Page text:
With Jelani Alladin (Lou), Alexandra Grey (Queen), Antwayn Hopper (Memphis), Mykal Kilgore (Young JoJo), Ledisi, Erika Olson (Mary), Destan Owens (Old Jojo), and Ken Robinson (Fleetwood). Ensemble: Joe Beauregard, Angela Brydon, Tyler Eisenreich, Asmeret Ghebremichael, Semhar Ghebremichael, Albert Guerzon, Jeff Gorti, Heather Lang, Nathan Lucrezio, Tiffany Mann, LaQuet Sharnell Pringle, Devin L. Roberts, MiMi Scardulla, and Tanairi Vazquez.

The Encores Orchestra music director Rob Berman; associate music director Sinai Tabak; supervisor of music administration and score restoration Josh Clayton; Concertmaster Belinda Whitney; Violin/Viola Todd Low; Cello Katherine Cherbas; Bass Carl Cartier; Woodwinds Dan Willis and Aaron Heick; Trumpet Shawn Edmonds; Trombone Clint Sharman; French Horn R.J. Kelly; Drums Jamie Eblen; Percussion Wilson Torres; Keyboard James Sampliner; Organ/Keyboard Annatasia Victory; Guitar Keith Robinson.

Music by Cy Coleman; Lyrics by Ira Gasman; Book by David Newman, Ira Gasman, and Cy Coleman; Adapted by Billy Porter; Scenic Designer Clint Ramos; Costume Designer Anita Yavich; Lighting Designer Driscoll Otto; Co-Sound Designers Kai Harada & Megumi Katayama; Projection Designer Zachary Borovay; Wig & Hair Designer Tom Watson; Casting by The Telsey Office; Choreography by AC Ciulla; New Arrangements & Orchestrations James Sampliner - Featuring The Encores! Orchestra; Guest Music Director James Sampliner; Directed by Billy Porter.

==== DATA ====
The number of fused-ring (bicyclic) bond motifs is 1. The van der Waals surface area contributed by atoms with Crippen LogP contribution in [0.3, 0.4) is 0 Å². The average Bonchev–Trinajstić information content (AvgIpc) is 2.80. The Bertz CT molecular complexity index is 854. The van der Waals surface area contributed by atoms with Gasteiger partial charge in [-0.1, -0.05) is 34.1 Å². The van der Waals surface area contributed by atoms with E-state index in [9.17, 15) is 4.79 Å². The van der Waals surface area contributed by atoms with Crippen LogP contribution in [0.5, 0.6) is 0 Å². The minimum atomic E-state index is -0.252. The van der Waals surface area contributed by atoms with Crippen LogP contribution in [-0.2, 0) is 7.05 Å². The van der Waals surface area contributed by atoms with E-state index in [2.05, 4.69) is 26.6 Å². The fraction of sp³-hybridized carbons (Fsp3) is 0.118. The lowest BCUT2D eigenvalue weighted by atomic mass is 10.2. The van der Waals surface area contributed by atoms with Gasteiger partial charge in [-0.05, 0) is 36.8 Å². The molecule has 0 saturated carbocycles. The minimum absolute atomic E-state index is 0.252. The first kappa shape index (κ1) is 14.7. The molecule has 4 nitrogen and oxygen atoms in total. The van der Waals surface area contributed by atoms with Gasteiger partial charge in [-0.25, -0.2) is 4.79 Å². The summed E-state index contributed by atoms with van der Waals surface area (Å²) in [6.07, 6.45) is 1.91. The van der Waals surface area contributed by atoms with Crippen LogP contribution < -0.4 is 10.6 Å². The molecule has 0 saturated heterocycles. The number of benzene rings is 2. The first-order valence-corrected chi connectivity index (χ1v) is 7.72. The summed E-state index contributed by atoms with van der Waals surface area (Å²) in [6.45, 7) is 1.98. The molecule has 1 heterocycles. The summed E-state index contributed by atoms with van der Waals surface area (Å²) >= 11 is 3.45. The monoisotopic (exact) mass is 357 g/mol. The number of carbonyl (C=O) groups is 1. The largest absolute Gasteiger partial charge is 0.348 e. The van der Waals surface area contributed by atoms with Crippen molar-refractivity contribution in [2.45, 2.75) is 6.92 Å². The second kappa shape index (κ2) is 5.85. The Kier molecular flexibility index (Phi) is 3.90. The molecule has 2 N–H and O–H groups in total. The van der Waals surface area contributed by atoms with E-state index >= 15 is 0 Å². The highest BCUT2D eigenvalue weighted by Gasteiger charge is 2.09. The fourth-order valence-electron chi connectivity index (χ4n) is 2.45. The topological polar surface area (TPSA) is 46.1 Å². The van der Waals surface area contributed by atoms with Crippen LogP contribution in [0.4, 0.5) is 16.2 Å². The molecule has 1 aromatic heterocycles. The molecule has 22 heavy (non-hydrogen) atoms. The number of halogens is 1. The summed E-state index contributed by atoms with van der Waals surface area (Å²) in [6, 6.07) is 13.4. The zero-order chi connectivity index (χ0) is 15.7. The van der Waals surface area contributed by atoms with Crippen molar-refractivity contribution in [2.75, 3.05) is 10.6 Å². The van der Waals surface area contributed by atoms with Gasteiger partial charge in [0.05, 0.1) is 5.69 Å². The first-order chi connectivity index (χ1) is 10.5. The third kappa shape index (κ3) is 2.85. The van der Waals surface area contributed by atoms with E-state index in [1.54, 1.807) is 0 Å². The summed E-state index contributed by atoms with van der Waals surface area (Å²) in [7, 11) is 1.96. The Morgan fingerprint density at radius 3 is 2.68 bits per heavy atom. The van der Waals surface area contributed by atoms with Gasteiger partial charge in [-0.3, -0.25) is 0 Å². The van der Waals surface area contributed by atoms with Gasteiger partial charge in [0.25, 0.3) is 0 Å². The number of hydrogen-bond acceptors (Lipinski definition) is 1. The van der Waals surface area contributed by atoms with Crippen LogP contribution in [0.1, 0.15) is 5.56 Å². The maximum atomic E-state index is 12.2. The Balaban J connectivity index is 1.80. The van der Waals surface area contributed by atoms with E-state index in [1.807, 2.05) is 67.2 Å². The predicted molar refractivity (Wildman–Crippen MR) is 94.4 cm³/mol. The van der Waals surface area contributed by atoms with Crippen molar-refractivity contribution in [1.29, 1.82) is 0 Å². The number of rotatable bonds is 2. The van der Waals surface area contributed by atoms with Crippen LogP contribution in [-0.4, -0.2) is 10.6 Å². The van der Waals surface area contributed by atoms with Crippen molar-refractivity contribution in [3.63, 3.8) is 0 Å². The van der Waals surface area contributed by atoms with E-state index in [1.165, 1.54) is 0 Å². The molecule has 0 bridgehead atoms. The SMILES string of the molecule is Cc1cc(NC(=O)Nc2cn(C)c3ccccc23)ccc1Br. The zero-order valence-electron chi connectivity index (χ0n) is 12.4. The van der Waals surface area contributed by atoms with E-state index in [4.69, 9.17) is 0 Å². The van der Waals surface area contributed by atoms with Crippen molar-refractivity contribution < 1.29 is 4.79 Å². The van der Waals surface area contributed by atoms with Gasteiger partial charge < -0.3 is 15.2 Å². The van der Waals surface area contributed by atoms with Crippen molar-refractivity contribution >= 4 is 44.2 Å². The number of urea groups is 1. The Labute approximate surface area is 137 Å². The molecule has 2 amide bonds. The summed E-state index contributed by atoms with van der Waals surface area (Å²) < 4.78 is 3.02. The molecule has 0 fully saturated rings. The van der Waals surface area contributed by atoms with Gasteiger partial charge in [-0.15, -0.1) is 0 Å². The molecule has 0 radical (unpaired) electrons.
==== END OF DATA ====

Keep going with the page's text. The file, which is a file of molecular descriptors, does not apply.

ENCORES! New York City Center Limited Run March 16–20, 2022. Wed–Fri 7:30pm; Sat 2 & 8pm; Sun 2 & 7pm.

City Center is a fully vaccinated venue—all artists, crew, staff, and audience members (adults and children) must provide proof of complete Covid-19 vaccination and, as of January 31, proof of receiving a Covid-19 booster for all those eligible.

Here’s a LINK to another City Center Production, Golden Shield. Readers may also enjoy our reviews of East Side Stories, Mr. Saturday Night, Junior’s Restaurant, and Joan Ellison sings Judy Garland.


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The Life at New York City Center